Later continues: "If so much of such interest was left out of the Western Civilization course, what confidence could we have in the narrative we were presenting?" I can definitely sympathize with this statement. Of course, this might always be a problem with a two semester course that aims at teaching the entirety of history. Certainly, mutating the Western Civilization course into World Civilizations has mostly added new sections to be given the short shrift. Maybe what I'm responding to isn't an academic environment that is uncomfortable discussing issues of aesthetic merit so much as a national culture in which art and literature are peripheral, if not vestigial.
So, I agree with the demands for "access" and "inclusion", as long as the criterion for inclusion is still merit. And I disagree with writers like Saul Bellow who believe that it has been the sole criterion hitherto. However, I also disagree with the argument that, since the canon has been political, it should be our political battleground. Art and literature are where we escape the struggles of the day, not their battleground.
Also, I find Lauter a bit annoying in that he assumes that his education in the 'classics' was somehow universal. He asks if there "is anyone who will credibly argue that we need yet more books on America's certified 'classics'?" Um.... Well, okay. Why not? My problem is that the generation that I teach has no understanding whatsoever about the classics of any culture, including America. Shouldn't the point of multicultural education be to teach the classics of all cultures, and not to assume that, well, we've got enough books on Melville, thank you very much! Isn't there an unseemly subtext of contempt in Lauter's question?
What bothers me is how limited most academics are in their tastes, after forty years of trying to broaden their tastes! It's astounding to me how many grad students, and junior professors I meet who have never read Flaubert beyond Edward Said's attack on him. They've never read Hemingway because they read Kate Millet's attack on him. Many of them have never read Shakespeare deeply. And I find the same thing is true across the board. The erudite scholars I encounter seem like oddballs! Enthusiasts seem insane!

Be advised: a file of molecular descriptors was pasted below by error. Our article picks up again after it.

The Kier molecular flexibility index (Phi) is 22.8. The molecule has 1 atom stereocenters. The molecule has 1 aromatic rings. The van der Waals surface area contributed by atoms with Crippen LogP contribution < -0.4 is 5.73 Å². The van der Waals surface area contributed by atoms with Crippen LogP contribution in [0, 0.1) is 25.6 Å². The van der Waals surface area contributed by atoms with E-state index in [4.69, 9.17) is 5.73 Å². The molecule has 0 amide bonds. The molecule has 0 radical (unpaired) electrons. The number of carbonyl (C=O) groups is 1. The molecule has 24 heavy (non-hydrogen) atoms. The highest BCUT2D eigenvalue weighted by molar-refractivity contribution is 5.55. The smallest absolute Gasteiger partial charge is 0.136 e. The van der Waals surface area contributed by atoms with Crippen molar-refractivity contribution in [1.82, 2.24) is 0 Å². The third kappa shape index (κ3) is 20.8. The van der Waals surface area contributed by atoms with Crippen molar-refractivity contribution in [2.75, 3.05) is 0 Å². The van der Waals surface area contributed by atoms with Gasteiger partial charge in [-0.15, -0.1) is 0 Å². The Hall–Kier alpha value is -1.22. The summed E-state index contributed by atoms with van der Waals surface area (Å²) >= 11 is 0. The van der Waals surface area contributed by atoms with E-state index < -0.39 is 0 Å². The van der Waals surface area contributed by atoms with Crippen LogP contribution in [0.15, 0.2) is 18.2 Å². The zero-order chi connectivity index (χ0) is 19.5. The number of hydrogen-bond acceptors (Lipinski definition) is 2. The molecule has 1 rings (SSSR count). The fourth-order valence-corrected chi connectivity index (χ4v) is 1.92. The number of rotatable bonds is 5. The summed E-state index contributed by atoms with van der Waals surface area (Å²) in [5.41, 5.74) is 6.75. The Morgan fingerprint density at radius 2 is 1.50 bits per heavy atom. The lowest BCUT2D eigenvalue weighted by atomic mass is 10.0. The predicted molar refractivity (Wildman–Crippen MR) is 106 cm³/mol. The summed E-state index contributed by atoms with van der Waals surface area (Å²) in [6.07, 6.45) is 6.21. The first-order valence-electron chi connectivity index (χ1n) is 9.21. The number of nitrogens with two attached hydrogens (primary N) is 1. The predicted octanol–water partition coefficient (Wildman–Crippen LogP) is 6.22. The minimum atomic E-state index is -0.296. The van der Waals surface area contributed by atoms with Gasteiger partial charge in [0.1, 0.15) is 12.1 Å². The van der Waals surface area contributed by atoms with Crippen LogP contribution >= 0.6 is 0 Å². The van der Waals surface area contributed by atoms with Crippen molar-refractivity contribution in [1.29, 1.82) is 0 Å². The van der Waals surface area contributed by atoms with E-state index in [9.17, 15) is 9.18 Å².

But, who's fault is that? It isn't as if university economics doesn't play a role in this. Again, we had to fight to keep any World Civ requirement at Mall University against those number-crunchers who would like us to become vocational training. Apparently, while some people were pushing for a more complete course of study, others were pushing to keep students' contact with culture as minimal as possible. The end result was a little dab of this and a little dollop of that, and away you go!
I think Lauter cares greatly for aesthetics and wants acknowledgement of the merits of excluded classics. However, he never mentions aesthetics beyond this, and he all-too-often assumes that someone else will teach the long-established classics. Let's push the new model and leave the old model in the warehouse. Most university old-timers that I meet have weirdly grandiose assumptions about primary education, which they assume teaches the classics thouroughly and by a 'triumphalist model' that might have applied in the 1950s, but which often amounts to little more than busy work in contemporary reality. Lauter says that the goal of his organization was "so that the work of Frederick Douglass, Mary Wilkins Freeman, and Zora Neale Hurston is read with the work of Herman Melville, Henry James, and Ernest Hemingway."
This is a noble goal. Actually, it's a fantastic goal. But, I disagree with the assumption that someone else will teach the students Melville, James, and Hemingway. When was the last time you saw a course at a university on Hemingway?! The problem is that people had this goal twenty years ago, and in 2007, students don't read any of the above. The end result of the Culture Wars was a bunch of old farts arguing about the classics who were actually the last generation to have fully read the classics.
My ideal is embodied in Allan Ginsberg (blessed be his name). Ginsberg was astounding in that he knew the Western canon inside and out, and also knew the Eastern canon inside and out. His was a cosmic consciousness, not the sort of spiritual bureaucracy that has reigned in universities. Sometimes, I get the feeling that we've been cheated. There is another sky, but I think we need to leave the culture wars, leave the universities, and return to culture.